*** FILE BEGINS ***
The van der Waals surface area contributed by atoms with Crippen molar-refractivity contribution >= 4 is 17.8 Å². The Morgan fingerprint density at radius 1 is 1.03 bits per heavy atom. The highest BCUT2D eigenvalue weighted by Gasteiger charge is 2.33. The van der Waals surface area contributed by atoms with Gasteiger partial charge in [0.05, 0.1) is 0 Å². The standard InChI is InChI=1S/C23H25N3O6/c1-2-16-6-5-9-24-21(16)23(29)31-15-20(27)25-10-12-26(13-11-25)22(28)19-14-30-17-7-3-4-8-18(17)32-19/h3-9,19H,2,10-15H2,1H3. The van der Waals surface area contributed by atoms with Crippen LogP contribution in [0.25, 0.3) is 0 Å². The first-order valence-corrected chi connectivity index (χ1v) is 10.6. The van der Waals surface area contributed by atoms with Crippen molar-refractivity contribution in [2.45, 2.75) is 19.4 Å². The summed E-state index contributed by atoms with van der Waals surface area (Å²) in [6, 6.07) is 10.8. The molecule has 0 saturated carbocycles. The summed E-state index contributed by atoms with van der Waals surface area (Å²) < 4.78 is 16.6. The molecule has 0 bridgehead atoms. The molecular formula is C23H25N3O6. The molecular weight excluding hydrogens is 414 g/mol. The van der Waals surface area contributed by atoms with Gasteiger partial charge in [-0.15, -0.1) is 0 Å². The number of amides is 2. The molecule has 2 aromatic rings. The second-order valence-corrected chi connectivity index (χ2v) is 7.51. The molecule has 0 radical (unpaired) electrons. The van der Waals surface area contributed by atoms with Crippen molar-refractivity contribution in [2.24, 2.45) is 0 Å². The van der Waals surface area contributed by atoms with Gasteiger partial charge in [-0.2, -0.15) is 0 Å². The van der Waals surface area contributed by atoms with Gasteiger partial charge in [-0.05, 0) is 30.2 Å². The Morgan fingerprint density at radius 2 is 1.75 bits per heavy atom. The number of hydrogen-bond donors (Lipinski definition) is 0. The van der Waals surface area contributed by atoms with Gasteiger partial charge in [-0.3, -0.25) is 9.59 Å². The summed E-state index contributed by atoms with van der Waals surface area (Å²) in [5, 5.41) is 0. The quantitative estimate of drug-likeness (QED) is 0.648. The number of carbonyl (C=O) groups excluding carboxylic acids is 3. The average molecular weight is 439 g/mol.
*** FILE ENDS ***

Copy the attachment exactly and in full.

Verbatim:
The van der Waals surface area contributed by atoms with Crippen molar-refractivity contribution >= 4 is 17.8 Å². The Morgan fingerprint density at radius 1 is 1.03 bits per heavy atom. The highest BCUT2D eigenvalue weighted by Gasteiger charge is 2.33. The van der Waals surface area contributed by atoms with Gasteiger partial charge in [0.05, 0.1) is 0 Å². The standard InChI is InChI=1S/C23H25N3O6/c1-2-16-6-5-9-24-21(16)23(29)31-15-20(27)25-10-12-26(13-11-25)22(28)19-14-30-17-7-3-4-8-18(17)32-19/h3-9,19H,2,10-15H2,1H3. The van der Waals surface area contributed by atoms with Crippen LogP contribution in [0.25, 0.3) is 0 Å². The first-order valence-corrected chi connectivity index (χ1v) is 10.6. The van der Waals surface area contributed by atoms with Crippen molar-refractivity contribution in [2.45, 2.75) is 19.4 Å². The summed E-state index contributed by atoms with van der Waals surface area (Å²) in [6, 6.07) is 10.8. The molecule has 0 saturated carbocycles. The summed E-state index contributed by atoms with van der Waals surface area (Å²) < 4.78 is 16.6. The molecule has 0 bridgehead atoms. The molecular formula is C23H25N3O6. The molecular weight excluding hydrogens is 414 g/mol. The van der Waals surface area contributed by atoms with Gasteiger partial charge in [-0.15, -0.1) is 0 Å². The number of amides is 2. The molecule has 2 aromatic rings. The second-order valence-corrected chi connectivity index (χ2v) is 7.51. The molecule has 0 radical (unpaired) electrons. The van der Waals surface area contributed by atoms with Crippen molar-refractivity contribution in [2.24, 2.45) is 0 Å². The van der Waals surface area contributed by atoms with Gasteiger partial charge in [-0.2, -0.15) is 0 Å². The van der Waals surface area contributed by atoms with Gasteiger partial charge in [-0.05, 0) is 30.2 Å². The Morgan fingerprint density at radius 2 is 1.75 bits per heavy atom. The number of hydrogen-bond donors (Lipinski definition) is 0. The van der Waals surface area contributed by atoms with Gasteiger partial charge in [-0.3, -0.25) is 9.59 Å². The summed E-state index contributed by atoms with van der Waals surface area (Å²) in [5, 5.41) is 0. The quantitative estimate of drug-likeness (QED) is 0.648. The number of carbonyl (C=O) groups excluding carboxylic acids is 3. The average molecular weight is 439 g/mol.